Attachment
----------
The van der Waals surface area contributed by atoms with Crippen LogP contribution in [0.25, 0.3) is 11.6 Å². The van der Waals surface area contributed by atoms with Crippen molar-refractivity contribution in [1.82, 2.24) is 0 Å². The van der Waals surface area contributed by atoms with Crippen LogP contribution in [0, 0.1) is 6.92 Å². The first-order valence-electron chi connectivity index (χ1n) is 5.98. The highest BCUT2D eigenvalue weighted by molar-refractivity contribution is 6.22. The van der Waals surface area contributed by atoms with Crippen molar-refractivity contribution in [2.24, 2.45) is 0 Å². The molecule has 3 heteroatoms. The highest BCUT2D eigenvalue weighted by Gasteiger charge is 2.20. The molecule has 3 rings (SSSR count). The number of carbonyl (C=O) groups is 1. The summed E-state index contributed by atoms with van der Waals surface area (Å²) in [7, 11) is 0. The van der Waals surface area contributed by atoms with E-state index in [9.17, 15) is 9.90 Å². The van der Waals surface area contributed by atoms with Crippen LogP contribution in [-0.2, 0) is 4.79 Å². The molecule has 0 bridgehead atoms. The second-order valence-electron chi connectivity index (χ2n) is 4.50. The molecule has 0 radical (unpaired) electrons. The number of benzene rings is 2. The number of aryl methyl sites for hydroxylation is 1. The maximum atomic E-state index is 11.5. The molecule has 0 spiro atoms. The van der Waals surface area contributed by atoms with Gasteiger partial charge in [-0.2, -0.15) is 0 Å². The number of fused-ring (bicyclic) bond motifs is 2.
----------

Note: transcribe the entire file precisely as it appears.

The van der Waals surface area contributed by atoms with Crippen LogP contribution in [0.25, 0.3) is 11.6 Å². The van der Waals surface area contributed by atoms with Crippen molar-refractivity contribution in [1.82, 2.24) is 0 Å². The van der Waals surface area contributed by atoms with Crippen LogP contribution in [0, 0.1) is 6.92 Å². The first-order valence-electron chi connectivity index (χ1n) is 5.98. The highest BCUT2D eigenvalue weighted by molar-refractivity contribution is 6.22. The van der Waals surface area contributed by atoms with Crippen molar-refractivity contribution in [2.24, 2.45) is 0 Å². The molecule has 3 heteroatoms. The highest BCUT2D eigenvalue weighted by Gasteiger charge is 2.20. The molecule has 3 rings (SSSR count). The number of carbonyl (C=O) groups is 1. The summed E-state index contributed by atoms with van der Waals surface area (Å²) in [7, 11) is 0. The van der Waals surface area contributed by atoms with E-state index in [9.17, 15) is 9.90 Å². The van der Waals surface area contributed by atoms with Crippen LogP contribution in [-0.2, 0) is 4.79 Å². The molecule has 0 bridgehead atoms. The second-order valence-electron chi connectivity index (χ2n) is 4.50. The molecule has 0 radical (unpaired) electrons. The number of benzene rings is 2. The number of aryl methyl sites for hydroxylation is 1. The maximum atomic E-state index is 11.5. The molecule has 0 spiro atoms. The van der Waals surface area contributed by atoms with Gasteiger partial charge in [-0.2, -0.15) is 0 Å². The number of fused-ring (bicyclic) bond motifs is 2.